So right now I'm a webmaster and a graphic designer. I'm part of a small team. We manage about 10,000 web pages for our organization. So, a very different path to get here. But after all this time, I'm finally back and I am finally studying to be in medicine and nursing. So I'm really excited.

Dan: Well, that's exciting. Nothing wrong with being a webmaster and doing graphic design, by the way, I should point out. So, what do you think has held you back from pursuing nursing sooner?

Meg: I'm sure there's a lot of factors. School can be expensive sometimes. I ended up having my son not too long after I graduated, I think maybe only two years after college. So then I had a little kid at home, and part of me really wanted to wait until he was older and a little bit more independent so that I could focus on school without feeling like I was taking anything away from that. And not to put down parents who make that difficult choice. I mean, I work with some moms who are just incredible and can balance everything. But, so that was definitely a part of it. The other part of it was just needing to work and establish myself and pay bills and things like that. But the timing finally, after this long stretch, finally all lined up and it happened really fast, sort of out of nowhere unexpectedly, but it worked and we're here and I'm finally doing it.

Dan: That's great. Did you sense any risks involved in switching careers?

Meg: When I talk about switching careers, when I tell people that I'm back in school and what I'm going to school for, people often are really just surprised and can't figure out why I would leave a cushy government job and an IT job. But for me, I think it's just, my heart feels really called to work in medicine. And if anything, I think the pandemic and having COVID just cemented that even more into place. I love the work that I do right now. I think it's incredibly fascinating, but anybody who's known me for the past 15 years knows how often I talked about coming back to school and doing it. So for me to finally be here, it's almost like I don't think about the risks too much just because I'm ready for it and I want it so, so bad, and everything else is kind of secondary to that.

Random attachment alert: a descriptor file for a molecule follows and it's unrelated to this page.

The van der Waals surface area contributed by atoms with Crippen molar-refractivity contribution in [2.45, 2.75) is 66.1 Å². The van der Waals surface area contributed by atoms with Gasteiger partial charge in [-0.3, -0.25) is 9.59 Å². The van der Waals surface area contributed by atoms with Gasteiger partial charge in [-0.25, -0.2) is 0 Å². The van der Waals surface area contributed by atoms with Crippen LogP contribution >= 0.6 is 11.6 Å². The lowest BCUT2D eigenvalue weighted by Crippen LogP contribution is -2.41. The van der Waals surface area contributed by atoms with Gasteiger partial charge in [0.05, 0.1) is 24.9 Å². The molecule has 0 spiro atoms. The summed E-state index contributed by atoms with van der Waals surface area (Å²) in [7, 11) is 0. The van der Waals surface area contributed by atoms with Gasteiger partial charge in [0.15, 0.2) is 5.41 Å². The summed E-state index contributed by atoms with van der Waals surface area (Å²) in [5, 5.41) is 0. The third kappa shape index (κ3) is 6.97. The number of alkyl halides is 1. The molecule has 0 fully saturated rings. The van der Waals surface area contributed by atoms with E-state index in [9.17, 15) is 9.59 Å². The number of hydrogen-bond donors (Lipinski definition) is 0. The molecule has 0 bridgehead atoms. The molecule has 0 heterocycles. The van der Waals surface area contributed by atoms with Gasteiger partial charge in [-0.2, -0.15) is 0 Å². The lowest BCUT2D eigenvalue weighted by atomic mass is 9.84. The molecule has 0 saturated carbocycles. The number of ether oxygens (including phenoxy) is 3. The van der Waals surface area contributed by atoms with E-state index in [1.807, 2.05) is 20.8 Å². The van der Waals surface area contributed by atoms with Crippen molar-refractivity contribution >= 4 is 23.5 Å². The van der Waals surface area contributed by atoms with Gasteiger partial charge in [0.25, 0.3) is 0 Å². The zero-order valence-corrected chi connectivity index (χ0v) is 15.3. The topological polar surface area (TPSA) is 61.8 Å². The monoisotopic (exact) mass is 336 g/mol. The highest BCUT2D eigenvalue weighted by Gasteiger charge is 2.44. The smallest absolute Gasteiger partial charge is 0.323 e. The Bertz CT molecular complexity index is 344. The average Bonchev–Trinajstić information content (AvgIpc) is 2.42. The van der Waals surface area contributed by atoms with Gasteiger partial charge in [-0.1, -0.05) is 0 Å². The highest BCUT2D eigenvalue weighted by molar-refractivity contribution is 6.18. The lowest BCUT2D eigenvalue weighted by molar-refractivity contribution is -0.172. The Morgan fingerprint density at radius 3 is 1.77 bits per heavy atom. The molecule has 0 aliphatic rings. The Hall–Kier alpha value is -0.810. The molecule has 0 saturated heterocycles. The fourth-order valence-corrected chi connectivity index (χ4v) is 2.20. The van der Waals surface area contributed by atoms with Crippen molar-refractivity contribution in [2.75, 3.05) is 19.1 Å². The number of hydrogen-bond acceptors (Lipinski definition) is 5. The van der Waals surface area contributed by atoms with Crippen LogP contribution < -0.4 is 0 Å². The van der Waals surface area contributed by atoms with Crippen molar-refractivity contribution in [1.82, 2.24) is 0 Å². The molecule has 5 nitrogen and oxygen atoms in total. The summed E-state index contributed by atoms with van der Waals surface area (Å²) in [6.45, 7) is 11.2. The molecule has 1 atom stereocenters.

Dan: It can be tough though, if you're getting some negative feedback from others. Have you had some helpers on the journey that have been encouraging?

Meg: My family has been really amazing. Like I said, they know that I've wanted this for such a long time. And I think for them, knowing that I'm finally having the opportunity to pursue this and try it out, they have totally been on my side. And then my husband is a nurse as well. He has been just the biggest advocate and he's been so supportive of this the whole time. So I think between family and him, and then my closest friends, I don't think anybody was surprised to see me get to this point. And doesn't have any doubt, really, I think about me doing this. So, that's really wonderful.

Dan: Yeah, tell me more about this passion. Obviously, there was some internal dialogue to convince yourself to pursue at this time. Tell me a little more about that.

Meg: So, like I said, when I started college at Towson in 2004, I wanted to go into nursing, and I wanted at that point to go because as a senior in high school, I had shadowed some friends who were already in university and one of them was my god-sister and she was a nursing major. So I got to spend the day sitting through her nursing lectures and just loved how complex they were and how fascinating I found them to be. But then when faced with actually pursuing it myself, I was 18 years old and I'm sure that that's part of it, but there was a part of me, and I'm so embarrassed to admit this, but there was a part of me that felt almost grossed out by some of the medical aspects of it. And I remember just being 18 and young and just being like, "Oh, I really don't want to have to give people bed baths." So I was like, "I'll just do something else. I'll pursue other avenues. And then I won't have to do this."